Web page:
The student speakers were Cheryl Hunt, 59, of Everett, who will graduate with her Associate of Technical Arts Degree in Business Information Technology-Medical Information Technology, and Valerie Topacio, 23, of Kirkland, who has earned her Associate of Arts Degree.
Hunt, a former school bus driver, and grandmother of two, came to the college for retraining after an on-the-job injury. “I needed to find a new occupation. School was the only recourse available to allow me to be able to find gainful employment again,” she said. After overcoming her initial uncertainty about returning to school in her 50s, Hunt said one of the best parts of her college experience was making friends with people of different ages and cultures.
“I have gained a new respect for the young moms who work, take classes, and still have full-time responsibility for raising their families. I admire the courage of the students from other countries who come to study. It has to be very hard to leave families and friends and venture to someplace so different,” she said. She’d like to continue her education by earning a teaching certificate and plans to continue taking classes to keep her computer skills fresh. “I have found real satisfaction in working on computers,” she said.
Topacio, who previously worked in the insurance industry, returned to school to develop her interests in writing and publishing. Her educational philosophy has been, “Do what you love, and do it with a strong sense of conviction and pride. If you are taking classes in subjects that you are genuinely interested in, and engage in the community, you will be more likely to succeed.”
While studying at the college, Topacio has participated in service-learning projects with the Learn and Serve Environmental Anthropology Field School, attended the Women’s Symposium, worked on the college’s art and literary journal, Between the Lines, and played collegiate basketball for the Tritons. Her news writing and work as editor-in-chief of the school newspaper, The Triton Review, earned her a national finalist position at the Society of Professional Journalists Mark of Excellence Awards.
Topacio will attend Gonzaga University this fall to pursue studies in environmental law and politics, and plans to go to law school after she finishes her undergraduate degree. She is the recipient of a national Jack Kent Cooke Foundation Undergraduate Transfer Scholarship, which provides up to $30,000 per year to each of about 50 deserving students selected annually, and is the largest private scholarship for two-year and community college transfer students in the country.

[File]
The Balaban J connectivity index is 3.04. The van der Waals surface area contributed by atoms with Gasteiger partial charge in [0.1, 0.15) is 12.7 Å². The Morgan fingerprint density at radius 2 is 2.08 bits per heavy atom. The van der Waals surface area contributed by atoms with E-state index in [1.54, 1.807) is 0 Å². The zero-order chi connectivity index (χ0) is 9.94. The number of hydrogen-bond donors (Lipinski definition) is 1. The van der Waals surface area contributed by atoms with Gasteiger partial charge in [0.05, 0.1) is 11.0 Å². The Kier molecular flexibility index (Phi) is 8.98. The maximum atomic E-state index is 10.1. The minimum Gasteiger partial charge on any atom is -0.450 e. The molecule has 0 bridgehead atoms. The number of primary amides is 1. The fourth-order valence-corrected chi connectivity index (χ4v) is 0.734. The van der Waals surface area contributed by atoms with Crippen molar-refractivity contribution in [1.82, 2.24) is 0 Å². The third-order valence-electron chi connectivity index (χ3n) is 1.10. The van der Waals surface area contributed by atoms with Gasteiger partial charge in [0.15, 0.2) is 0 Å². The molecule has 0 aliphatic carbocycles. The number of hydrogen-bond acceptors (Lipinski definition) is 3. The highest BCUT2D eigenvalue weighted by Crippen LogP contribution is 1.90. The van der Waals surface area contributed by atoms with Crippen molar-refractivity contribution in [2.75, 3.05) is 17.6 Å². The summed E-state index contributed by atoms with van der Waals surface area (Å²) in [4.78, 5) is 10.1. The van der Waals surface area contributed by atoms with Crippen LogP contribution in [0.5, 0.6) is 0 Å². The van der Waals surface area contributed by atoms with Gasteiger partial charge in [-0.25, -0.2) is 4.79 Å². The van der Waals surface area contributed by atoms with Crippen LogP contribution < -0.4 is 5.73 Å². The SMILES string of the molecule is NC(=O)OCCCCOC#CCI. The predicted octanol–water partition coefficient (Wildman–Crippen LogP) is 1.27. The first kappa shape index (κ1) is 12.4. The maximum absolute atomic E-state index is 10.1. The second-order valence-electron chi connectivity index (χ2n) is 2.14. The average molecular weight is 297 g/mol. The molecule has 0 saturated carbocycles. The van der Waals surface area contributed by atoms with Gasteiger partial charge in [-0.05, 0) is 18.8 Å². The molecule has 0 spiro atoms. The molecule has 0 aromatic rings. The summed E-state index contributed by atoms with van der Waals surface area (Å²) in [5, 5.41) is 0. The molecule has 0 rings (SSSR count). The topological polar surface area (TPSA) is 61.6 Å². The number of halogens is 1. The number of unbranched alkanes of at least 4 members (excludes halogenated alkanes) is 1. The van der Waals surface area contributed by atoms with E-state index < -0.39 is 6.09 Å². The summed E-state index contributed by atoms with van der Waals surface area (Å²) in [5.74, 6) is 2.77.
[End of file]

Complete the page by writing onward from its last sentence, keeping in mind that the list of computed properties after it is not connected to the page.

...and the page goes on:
2009-10 Graduating Class — By the Numbers
• 1,942 degrees, certificates, diplomas, and GEDs
• 33 percent earned college transfer degrees (632 degrees)
• 39 percent earned career degrees or certificates (764 degrees and certificates)
• 28 percent completed GED or high school diplomas (400 GEDs, plus 146 diplomas for a total of 546)
• 31, average age of graduates
• 56 percent female
• 44 percent male
• 13 percent international students
• 73 – age of oldest graduate, Certificate: Advanced Office Skills
• 17 – age of youngest graduate, Associate of Arts degree
Information based on May 2010 data
2009-10 College Highlights
• Helping to power our region toward energy independence and training workers for green jobs in a new Energy Management program and participating in a $3.8 million statewide energy training partnership.
• Opening the Washington Aerospace Training and Research Center to provide training for the state’s 650 aerospace firms in partnership with the Aerospace Futures Alliance of Washington.
• Receiving a $2 million U.S. Department of State program to provide professional training to, and foster cultural understanding with, students from 12 developing nations.
• Opening a renovated Meadowdale Hall for our Visual Arts, Energy Management, Engineering, and Construction Management programs.
• Graduating the first class of Parent Mentor certificate students — parents who have been volunteering in schools working with immigrant families and have now gained the skills to work as professionals in schools.
• Earning the 2009 Governor’s Award for Small Public Employer for the Center for Families’ efforts to recruit and hire individuals with disabilities.
• Recognizing outstanding scholarship and achievements by materials science, engineering, journalism, energy management, alcohol and chemical dependency counseling, and paralegal students including Valerie Topacio, a recipient of the prestigious national Jack Kent Cook Foundation Undergraduate Transfer Scholarship.
• Earning industry recognition for our high quality programs including: Emergency Management, Construction Management, Project Management, and Information Security and Digital Forensics.
• Assisting adults with disabilities, who are ready for full-time employment, to find great jobs using $200,000 of grant awards via the state’s Division of Vocational Rehabilitation.
• Expanding students’ global knowledge with short study trips to Vietnam, France, and China including hands-on experience working with non-profit organizations and businesses.
• Supporting veterans by signing the state’s Partners for Veteran Supportive Campuses agreement, establishing a Veterans Resource Team, and welcoming our nation’s veterans of war as they return to school.
• Focusing on math by hosting the Western Washington Community College Student Mathematics Conference, contributing expertise to the American Mathematical Association of Two-Year Colleges, and holding a Parent/Student Math Advisory Night.